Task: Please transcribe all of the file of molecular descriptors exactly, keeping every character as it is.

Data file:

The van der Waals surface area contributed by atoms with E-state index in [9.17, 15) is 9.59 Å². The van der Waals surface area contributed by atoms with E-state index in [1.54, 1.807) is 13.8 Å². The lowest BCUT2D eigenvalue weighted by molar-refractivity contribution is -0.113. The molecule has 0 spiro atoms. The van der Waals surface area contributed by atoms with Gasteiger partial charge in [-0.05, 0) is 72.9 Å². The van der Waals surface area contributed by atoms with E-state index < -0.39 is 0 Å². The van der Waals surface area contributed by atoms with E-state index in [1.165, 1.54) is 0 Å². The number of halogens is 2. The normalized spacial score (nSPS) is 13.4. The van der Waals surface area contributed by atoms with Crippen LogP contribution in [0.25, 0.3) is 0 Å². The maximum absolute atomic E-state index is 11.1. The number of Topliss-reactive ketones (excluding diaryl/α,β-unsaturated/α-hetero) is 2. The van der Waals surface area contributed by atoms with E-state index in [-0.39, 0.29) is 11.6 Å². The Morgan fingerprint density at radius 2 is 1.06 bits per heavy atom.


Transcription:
The van der Waals surface area contributed by atoms with E-state index in [9.17, 15) is 9.59 Å². The van der Waals surface area contributed by atoms with E-state index in [1.54, 1.807) is 13.8 Å². The lowest BCUT2D eigenvalue weighted by molar-refractivity contribution is -0.113. The molecule has 0 spiro atoms. The van der Waals surface area contributed by atoms with Gasteiger partial charge in [-0.05, 0) is 72.9 Å². The van der Waals surface area contributed by atoms with E-state index < -0.39 is 0 Å². The van der Waals surface area contributed by atoms with E-state index in [1.165, 1.54) is 0 Å². The number of halogens is 2. The normalized spacial score (nSPS) is 13.4. The van der Waals surface area contributed by atoms with Crippen LogP contribution in [0.25, 0.3) is 0 Å². The maximum absolute atomic E-state index is 11.1. The number of Topliss-reactive ketones (excluding diaryl/α,β-unsaturated/α-hetero) is 2. The van der Waals surface area contributed by atoms with E-state index in [-0.39, 0.29) is 11.6 Å². The Morgan fingerprint density at radius 2 is 1.06 bits per heavy atom.